Detecting and stopping attacks that could cause massive network damage is a major challenge. Organisations often find it difficult to examine and monitor network traffic. With security being a huge concern, organisations are looking for improvement over conventional packet analysis that only examine packet headers because attackers are getting better at hiding malicious payloads in plain sight.
Security issues aside, mobile network operators are continually evaluating more innovative solutions to leverage in this dynamic time of communication. CSPs find it challenging to access customer’s unique data, which is beneficial in improving customer service, building loyalty with existing customers, and becoming a preferred provider for new customers.
Deep Packet Inspection (DPI) is an advanced monitoring technique and a useful application for telecom carriers. The main advantage of DPI is that it provides the most accurate information on bandwidth since it reads the packet. Analyzing digital traffic can reveal some very useful insights and help telcos identify general consumer behavior. For instance, how much time customers stay at a location, how often a customer frequents a specific location, which transport medium is the customer using to get to a location. Based on this information it is possible to optimize the availability of resources. By studying metadata using deep packet inspection (DPI), network specialists can learn how to best optimise servers to reduce overhead, detect hackers, combat malware, and get intimate details about user behavior.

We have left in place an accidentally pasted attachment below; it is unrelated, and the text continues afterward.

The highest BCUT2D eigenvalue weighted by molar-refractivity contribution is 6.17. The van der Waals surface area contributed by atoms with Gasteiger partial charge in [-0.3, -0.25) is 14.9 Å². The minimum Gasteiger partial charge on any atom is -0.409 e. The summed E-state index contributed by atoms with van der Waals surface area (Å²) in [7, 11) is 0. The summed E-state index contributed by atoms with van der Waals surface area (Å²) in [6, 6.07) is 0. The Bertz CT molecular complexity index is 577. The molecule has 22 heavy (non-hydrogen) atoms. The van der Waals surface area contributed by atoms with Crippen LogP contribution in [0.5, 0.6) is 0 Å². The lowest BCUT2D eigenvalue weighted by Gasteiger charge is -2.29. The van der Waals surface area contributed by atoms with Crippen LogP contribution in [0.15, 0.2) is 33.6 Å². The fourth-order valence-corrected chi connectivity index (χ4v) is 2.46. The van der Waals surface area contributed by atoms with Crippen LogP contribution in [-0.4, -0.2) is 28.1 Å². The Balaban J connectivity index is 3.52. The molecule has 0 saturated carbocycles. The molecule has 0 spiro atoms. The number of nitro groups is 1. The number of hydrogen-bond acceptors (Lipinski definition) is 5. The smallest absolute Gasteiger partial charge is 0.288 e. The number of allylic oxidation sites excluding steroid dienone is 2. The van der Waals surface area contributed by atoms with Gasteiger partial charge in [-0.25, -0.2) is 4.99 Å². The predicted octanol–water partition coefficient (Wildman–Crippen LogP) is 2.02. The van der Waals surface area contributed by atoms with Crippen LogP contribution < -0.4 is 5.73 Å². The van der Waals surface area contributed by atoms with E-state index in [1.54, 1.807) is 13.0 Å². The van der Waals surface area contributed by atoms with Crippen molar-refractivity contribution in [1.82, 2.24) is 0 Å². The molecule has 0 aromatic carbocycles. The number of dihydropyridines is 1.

On the engagement side, telcos can introduce innovative content-based plans to meet the needs of individual customers, study overall network usage to analyze aggregate behavior, and identify behavior patterns by application type. The operators can ensure service quality by implementing traffic control and bandwidth allocations, prioritize popular applications (e.g. YouTube, Netflix, Skype) over other less time-sensitive data. Additionally, from a revenue generating perspective, operators can create plans with different service levels enforced through DPI applications. Furthermore, DPI data enables operators to segment customers by their online behavior which, in turn, can help operators find alternate means of generating revenue.
DPI typically entails decoding of packets above OSI Layer 4. It is used to identify the network protocol. It is also used to identify the application.
There are two major DPI applications and Cubro devices can perform both of these functions: